Energy Poverty Handbook
A report produced with Right to Energy Coalition
by Ciarán Cuffe, MEP and Kim van Sparrentak, MEP
A secure, stable, and affordable supply of energy is needed in our homes for heating, cooling, and powering appliances. People experience energy poverty when they cannot afford to access an adequate energy supply in their homes. As a result, they struggle to heat, cool, or light their homes. Energy poverty can occur due to low incomes, high energy bills, and energy inefficient
buildings. The negative consequences on a person’s physical and mental health and wellbeing can be severe.
At least 50 million Europeans are living in energy poverty, with society’s most vulnerable being worst affected. Millions more are experiencing hardship as we live through an energy crisis that is causing prices to soar. The effects of this crisis on vulnerable households are compounded by extreme temperatures caused by climate change. These same households are confronted with a
housing crisis all over Europe, with fast increasing rent and house prices.
Meanwhile, over seven out of 10 buildings in the EU are energy inefficient. A huge amount of energy is therefore being paid for, at elevated prices, and wasted. An energy inefficient home may be poorly insulated. It can be draughty or damp. By taking measures to improve the energy efficiency of our homes, we reduce our energy consumption needs. And after all, the cheapest
form of energy is the energy we don’t use.
This demands more action at the EU, national, and local levels to alleviate energy poverty and ensure no one is left behind in the energy transition. We need to bring energy prices down by reducing our dependence on expensive and volatile fossil energy sources. We must support vulnerable households with high energy bills, and assist them with energy efficiency measures and the switch to renewables.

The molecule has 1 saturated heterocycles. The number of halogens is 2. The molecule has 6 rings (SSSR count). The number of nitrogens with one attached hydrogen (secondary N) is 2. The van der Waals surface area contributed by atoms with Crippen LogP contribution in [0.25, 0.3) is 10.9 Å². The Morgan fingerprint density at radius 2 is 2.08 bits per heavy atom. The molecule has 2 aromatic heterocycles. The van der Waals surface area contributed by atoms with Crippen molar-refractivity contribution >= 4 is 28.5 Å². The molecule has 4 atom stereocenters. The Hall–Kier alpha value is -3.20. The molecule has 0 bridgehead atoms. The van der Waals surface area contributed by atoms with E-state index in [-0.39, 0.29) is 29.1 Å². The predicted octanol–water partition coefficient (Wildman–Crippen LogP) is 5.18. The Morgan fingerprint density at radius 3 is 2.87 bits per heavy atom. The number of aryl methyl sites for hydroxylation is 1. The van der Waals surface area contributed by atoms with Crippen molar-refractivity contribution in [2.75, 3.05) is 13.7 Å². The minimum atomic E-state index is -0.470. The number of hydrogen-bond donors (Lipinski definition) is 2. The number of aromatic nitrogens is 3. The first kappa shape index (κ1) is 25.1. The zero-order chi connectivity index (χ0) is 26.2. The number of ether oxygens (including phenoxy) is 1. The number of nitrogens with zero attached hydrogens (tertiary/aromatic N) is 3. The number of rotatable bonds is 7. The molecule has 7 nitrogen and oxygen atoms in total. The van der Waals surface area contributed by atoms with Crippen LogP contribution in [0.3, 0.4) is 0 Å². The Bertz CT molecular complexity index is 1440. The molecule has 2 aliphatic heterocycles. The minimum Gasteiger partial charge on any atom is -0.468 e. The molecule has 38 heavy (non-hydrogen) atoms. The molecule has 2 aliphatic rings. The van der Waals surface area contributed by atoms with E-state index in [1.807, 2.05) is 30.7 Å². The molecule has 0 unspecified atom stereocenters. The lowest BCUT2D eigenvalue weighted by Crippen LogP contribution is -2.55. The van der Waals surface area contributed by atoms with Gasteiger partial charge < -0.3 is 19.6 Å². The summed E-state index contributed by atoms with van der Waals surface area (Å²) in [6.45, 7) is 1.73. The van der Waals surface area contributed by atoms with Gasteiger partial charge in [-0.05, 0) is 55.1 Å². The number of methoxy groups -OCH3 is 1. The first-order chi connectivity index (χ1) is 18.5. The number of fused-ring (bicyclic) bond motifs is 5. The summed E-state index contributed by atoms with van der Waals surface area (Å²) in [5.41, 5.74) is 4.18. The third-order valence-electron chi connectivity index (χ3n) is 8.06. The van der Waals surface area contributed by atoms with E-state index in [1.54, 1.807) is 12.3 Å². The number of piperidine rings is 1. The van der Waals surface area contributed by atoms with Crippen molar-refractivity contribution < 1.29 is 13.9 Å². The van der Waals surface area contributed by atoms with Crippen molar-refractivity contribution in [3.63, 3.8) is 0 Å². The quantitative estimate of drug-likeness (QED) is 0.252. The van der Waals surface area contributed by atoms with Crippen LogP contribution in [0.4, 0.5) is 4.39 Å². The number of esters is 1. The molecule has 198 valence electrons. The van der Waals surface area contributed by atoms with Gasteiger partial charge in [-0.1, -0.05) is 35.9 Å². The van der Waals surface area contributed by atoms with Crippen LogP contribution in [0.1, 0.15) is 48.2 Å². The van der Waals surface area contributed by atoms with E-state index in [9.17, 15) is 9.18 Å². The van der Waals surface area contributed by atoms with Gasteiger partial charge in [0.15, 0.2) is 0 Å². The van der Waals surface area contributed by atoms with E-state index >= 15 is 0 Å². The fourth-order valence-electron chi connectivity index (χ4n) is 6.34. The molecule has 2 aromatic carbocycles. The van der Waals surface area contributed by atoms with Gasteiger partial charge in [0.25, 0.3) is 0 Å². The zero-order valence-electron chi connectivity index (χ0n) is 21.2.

As European Parliament rapporteurs on decent housing and energy efficiency in buildings, we are inspired to read the reports in this handbook of successful policies against energy poverty across Europe. One example of this is an initiative to empower Mediterranean women to fight energy poverty, including through the creation of DIY projects and citizen energy communities. This project demonstrates the benefits of a social justice approach to tackling this issue.
By tackling energy poverty and improving the energy efficiency of our homes, we can protect the most vulnerable in our society. We can offer everyone a decent standard of living, with better quality and more affordable housing, and improved health. The benefits of the green energy transition can and must be shared.
The goal of this handbook is to provide an updated overview of the causes of energy poverty as well as to compile best practices to combat this issue from concerned stakeholders across Europe. We would like to sincerely thank the Right to Energy Coalition, the editors, and all the authors who have done sterling work to create this handbook. Their dedication to tackling the issue of energy poverty is inspiring, and instils hope that we can overcome the problem of energy poverty. By combining their knowledge and expertise, this handbook may lead the way towards a more equitable and sustainable future.